In 2018, the buses reduced from 192 to 155 further reducing the frequency of rides. Since work commuters are time-specific, infrequent bus timings are unlikely to convert them into regular users of the metro feeder buses.
Additionally, the commuters were not given enough information about the metro feeder bus services which led to less ridership numbers. Rao said, “I have never heard about the concept of metro feeder buses. But if there is actually a service like that, it would be really beneficial for me.”
However, Annaraya, the bus conductor from BMTC at Rajarajeshwari Nagar metro station said that eight metro feeder buses run from the metro station but the ridership is really low, about 15-20 people at a maximum. “The frequency of these buses varies from 20 to 30-45 minutes and the passengers do not wait for that long. They either take an auto or a cab. People do not wish to take these cheaper options as they immediately want to move further after exiting the metro station.”
The issue of frequency troubles commuters at other metro stations too. Manju, a security professional at the Kengeri Bus Terminal metro station said, “There are many metro feeder buses but they come every 30 to 45 minutes. Commuters do not wait for that long and hence they take a bus from the depot nearby.” He directs and informs people about various buses at the exit of the metro and he sees them take other vehicles instead of waiting for a metro feeder bus, Manju added.
R Muniveere Gowda, Deputy General Manager(DGM), Connectivity, BMRCL, said that since the agreement of the metro feeder buses was with BMTC, they handle the operations of these buses and BMRCL does not have track of the buses or their ridership numbers.
However, Ajit B. Torgal, Public Relations Officer at BMTC said that the metro feeder bus system is working efficiently though they do not have data regarding the ridership numbers.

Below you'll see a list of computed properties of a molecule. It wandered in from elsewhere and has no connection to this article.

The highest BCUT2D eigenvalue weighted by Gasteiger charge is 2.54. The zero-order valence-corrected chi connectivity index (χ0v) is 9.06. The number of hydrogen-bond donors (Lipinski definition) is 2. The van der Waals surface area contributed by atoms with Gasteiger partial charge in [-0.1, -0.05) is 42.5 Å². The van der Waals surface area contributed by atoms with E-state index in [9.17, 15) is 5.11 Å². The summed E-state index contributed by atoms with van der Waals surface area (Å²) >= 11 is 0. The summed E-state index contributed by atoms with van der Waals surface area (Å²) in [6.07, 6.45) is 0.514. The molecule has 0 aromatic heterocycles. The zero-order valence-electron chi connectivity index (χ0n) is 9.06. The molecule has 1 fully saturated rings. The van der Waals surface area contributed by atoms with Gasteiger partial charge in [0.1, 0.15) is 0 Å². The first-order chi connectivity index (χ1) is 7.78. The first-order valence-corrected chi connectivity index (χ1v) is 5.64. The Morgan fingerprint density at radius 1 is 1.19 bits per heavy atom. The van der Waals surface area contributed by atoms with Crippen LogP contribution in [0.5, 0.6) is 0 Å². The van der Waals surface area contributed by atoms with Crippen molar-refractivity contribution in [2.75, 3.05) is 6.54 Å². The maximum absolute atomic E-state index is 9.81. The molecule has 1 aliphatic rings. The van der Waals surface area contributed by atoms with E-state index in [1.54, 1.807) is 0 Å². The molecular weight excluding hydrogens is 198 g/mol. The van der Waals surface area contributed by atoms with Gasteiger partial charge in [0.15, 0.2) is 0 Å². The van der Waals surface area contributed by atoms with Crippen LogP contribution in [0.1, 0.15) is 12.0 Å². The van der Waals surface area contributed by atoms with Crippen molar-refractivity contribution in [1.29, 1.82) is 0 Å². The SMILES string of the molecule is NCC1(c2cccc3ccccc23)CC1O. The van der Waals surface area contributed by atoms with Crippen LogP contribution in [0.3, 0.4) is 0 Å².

Last and First Mile Connectivity
The concept of feeder systems was introduced to make the public transport system accessible to the people. Ajinkya S. Mane, a transport industry expert and researcher said, “Using public transport system requires people to first reach a metro station or a bus stand from their homes. The feeder system thereby fills this Intermediate Public Transport (IPT) gap to board people from places near to their houses and take them to the respective public transport (metro station or a bus stand).”
Covering the distance from home or office to the nearest metro station, is termed as last and first mile connectivity. The aim of metro feeder buses is to help people use these services at a walking distance, he added. “Further, the need of such systems is to reduce carbon emissions from vehicles as cabs are booked for a single person which increases the number of vehicular emissions on the road,” Mane said.
The feeder bus systems can be efficient by surveying people’s requirement and demands of frequency. If the system is generating low revenue, it is because of lack of coordination and strategic planning within the system, Mane further said. Hence, a privatized feeder system might be helpful, he further said.
Another challenge lies in the fact that not all destinations have high ridership numbers. Hence, running good frequency buses for less visited places would be financially difficult, Mane added.